Tuesday, June 28, 2011
Good afternoon God,
I’ve been trying to reflect theologically on matters of strategy – to be exact, I have been trying to determine the place of strategic thinking and strategic management in the life of the Church. That it has a place, I have no doubt, a chaotic Church makes nonsense out of the relationship between faith and order, it disturbs the balance between law and grace so that accountability before you and the faithful for the bountiful resources you provide for the proclamation of the Gospel becomes impossible.
But when the life of your Church is determined by adherence to strategy as the best or only proper means of achieving priorities, it is evident that there is an even greater disruption of the means of grace.
Faith and Order – both are needed – Law and Grace together enable your kingdom to flourish – but surely, God, in your Church, final authority should lie with the Spiritual leader, not with the strategic manager?
What would be the difference?
Strategy and resources belong together and it is natural for the strategic leader to mete out the resources of your church, both financial and personnel, based on a budgeting strategy which naturally includes balancing the books.
You however, repeatedly create something out of nothing, and encourage us to join with you. You take phenomenal risks for the sake of your people and the Kingdom of justice and peace. In fact – I don’t know you as anything other than the risk-taking God.
So I am concerned about the proposed ‘clarification’ of the role of the SRC (strategy and resources committee). as recommended in the Council's report
I am concerned because, whether intentional or not, it places, at the head of our Church, a body which is, by its own description un-representative, and unelected. The changes in the standing orders do more than ‘clarify’ they change the POWER and the AUTHORITY of this small unrepresentative group, making them, in effect, the gatekeepers rather than the servants of the work of your Church.
It gives the SRC the power to act with regard to finances, personnel and the Church's other assets such as buildings, colleges etc without necessarily firstly consulting with the Council or the Conference in each instance. (2b)
According to para (4) It will be the SRC’s interpretation of the mission strategies of the Methodist Church that will form the rationale for the Church’s budget – not Conference’s or the President’s, or the General Secretary’s. (Neither Conference nor Council need necessarily be informed of the projects etc. which have not been allocated resources because they fall outside of the SRC’s interpretation).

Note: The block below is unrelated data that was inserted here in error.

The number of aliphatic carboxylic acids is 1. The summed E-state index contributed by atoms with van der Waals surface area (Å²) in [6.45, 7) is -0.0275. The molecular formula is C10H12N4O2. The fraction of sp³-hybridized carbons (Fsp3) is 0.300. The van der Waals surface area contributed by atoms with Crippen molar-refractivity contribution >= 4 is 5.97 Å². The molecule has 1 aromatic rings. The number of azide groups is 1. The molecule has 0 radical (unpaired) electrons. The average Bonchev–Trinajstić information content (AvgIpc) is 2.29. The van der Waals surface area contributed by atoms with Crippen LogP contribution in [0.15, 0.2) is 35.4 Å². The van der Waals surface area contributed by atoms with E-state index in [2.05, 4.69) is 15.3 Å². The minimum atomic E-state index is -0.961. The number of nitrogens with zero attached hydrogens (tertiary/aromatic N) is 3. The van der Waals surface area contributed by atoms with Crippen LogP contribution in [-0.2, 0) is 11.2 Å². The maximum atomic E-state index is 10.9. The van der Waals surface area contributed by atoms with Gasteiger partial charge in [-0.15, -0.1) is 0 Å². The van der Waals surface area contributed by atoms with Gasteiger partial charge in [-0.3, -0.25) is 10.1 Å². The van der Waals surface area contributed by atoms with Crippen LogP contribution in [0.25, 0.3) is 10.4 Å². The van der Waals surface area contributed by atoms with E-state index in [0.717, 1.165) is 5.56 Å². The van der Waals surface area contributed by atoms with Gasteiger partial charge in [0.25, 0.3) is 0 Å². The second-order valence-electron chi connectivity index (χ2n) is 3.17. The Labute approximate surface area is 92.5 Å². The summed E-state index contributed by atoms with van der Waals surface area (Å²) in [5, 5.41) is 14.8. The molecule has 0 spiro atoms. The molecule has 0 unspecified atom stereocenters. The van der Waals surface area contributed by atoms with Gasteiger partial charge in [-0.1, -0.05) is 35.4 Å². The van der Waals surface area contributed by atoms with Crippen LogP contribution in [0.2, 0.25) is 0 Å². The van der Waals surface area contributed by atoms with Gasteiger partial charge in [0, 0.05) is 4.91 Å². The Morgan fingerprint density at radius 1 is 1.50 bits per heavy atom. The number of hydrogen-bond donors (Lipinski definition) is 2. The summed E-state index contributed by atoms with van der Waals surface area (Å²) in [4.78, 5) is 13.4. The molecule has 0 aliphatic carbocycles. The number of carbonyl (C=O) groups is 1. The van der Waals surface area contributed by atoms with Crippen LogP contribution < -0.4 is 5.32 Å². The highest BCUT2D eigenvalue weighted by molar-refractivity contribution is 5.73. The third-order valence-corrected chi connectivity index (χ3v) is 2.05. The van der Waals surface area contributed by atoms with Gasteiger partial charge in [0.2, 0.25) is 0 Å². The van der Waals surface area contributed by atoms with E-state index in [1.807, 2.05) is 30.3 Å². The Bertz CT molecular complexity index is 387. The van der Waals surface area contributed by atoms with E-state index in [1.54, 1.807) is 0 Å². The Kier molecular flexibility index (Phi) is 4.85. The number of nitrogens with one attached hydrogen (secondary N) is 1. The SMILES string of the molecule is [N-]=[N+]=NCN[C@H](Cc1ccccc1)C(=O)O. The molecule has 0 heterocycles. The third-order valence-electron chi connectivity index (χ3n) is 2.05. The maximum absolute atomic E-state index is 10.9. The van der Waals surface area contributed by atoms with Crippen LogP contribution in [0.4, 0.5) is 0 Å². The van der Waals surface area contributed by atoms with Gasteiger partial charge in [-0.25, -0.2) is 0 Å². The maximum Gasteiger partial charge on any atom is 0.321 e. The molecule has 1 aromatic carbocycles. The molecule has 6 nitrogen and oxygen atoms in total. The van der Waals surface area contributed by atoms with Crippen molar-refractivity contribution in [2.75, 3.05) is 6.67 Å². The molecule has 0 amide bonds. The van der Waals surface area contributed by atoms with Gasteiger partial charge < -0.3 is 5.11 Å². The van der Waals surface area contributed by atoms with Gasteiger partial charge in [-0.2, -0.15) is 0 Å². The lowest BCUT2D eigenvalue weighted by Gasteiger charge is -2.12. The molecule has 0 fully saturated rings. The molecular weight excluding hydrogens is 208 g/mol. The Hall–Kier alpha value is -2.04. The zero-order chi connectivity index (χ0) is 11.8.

The largest percentage of the committee will be chosen, not for their spiritual insight or their ability to discern your vision for our Church, but for their skills and experience in the specific items of governance. That’s fine, the committee has a particular task to do. It does mean however that there is even less surety that the committee will be able to hold before it, the risky nature of the body of Christ, and the necessity of being willing, if called upon, to ‘give all that we have to the poor’ in order to follow Christ, rather than just balancing the books.
Even more distressing is the idea in (4B) that this committee will be responsible for implementing the Church’s duty of care to some ministers and deacons. The Church has a duty of ‘Pastoral Care’ not ‘Strategic care’, and Ministers and Deacons, are in a COVENANT relationship with the Church – even if they do work for the Council or are a part of the Connexional Team. As is hinted at in the preamble to the recommendations, this is an area of some controversy – not least the perverse reluctance to allow ministers to be known by the title Rev when they work for the Connexional Team.
All of which leads me to say, I want strategy in SERVICE to the Church, not GOVERNING or LEADING the Church. Jesus did not call us to preach, baptize and make disciples of all nations according to how much money the SRC is prepared to allocate to that particular task according to its interpretation of our priorities and when balanced against the other priorities such as teaching them all that Jesus has said, or enabling them to love you God, and their neighbours as themselves.
It is worth reminding ourselves sometimes that Methodism began with nothing. That the greatest gift to Methodism’s early growth, the class system, came about because we had nothing and needed to work together to make something out of nothing! That Methodism’s decline, like that of so many other Churches and Denominations may have more to do with the emphasis we place on balancing the books, compared to proclaiming the Word.
The SRC may be frustrated by the fact that it cannot do as much as it would like to in holding the Church to the priorities it has set itself, but the existing standing orders do necessitate the SRC serving the Church as the Church decides – not as the SRC interprets past decisions.
The existing standing orders serve us well. I agree with the need for an SRC. The proposed standing orders changes however, could make the Church a servant of the Connexional Team – rather than the other way around. In so doing it makes us all slaves to limited human strategy instead of obedient to your vision for us all. Worse, it is unwittingly predicated on the belief that we must act, because you will not. We have to have a strategy for dealing with your absence God. Only then can we be confident that we will continue to exist to fulfill OUR priorities. I think it’s time we remembered that we exist to serve YOUR priorities and that strategies might need to change according to YOUR will, not the budget.
After reflection therefore God, I really do think that Conference should resist the changes to these particular standing orders on the basis that they redefine rather than clarify the role of the SRC so that it lies outside of our faith and order.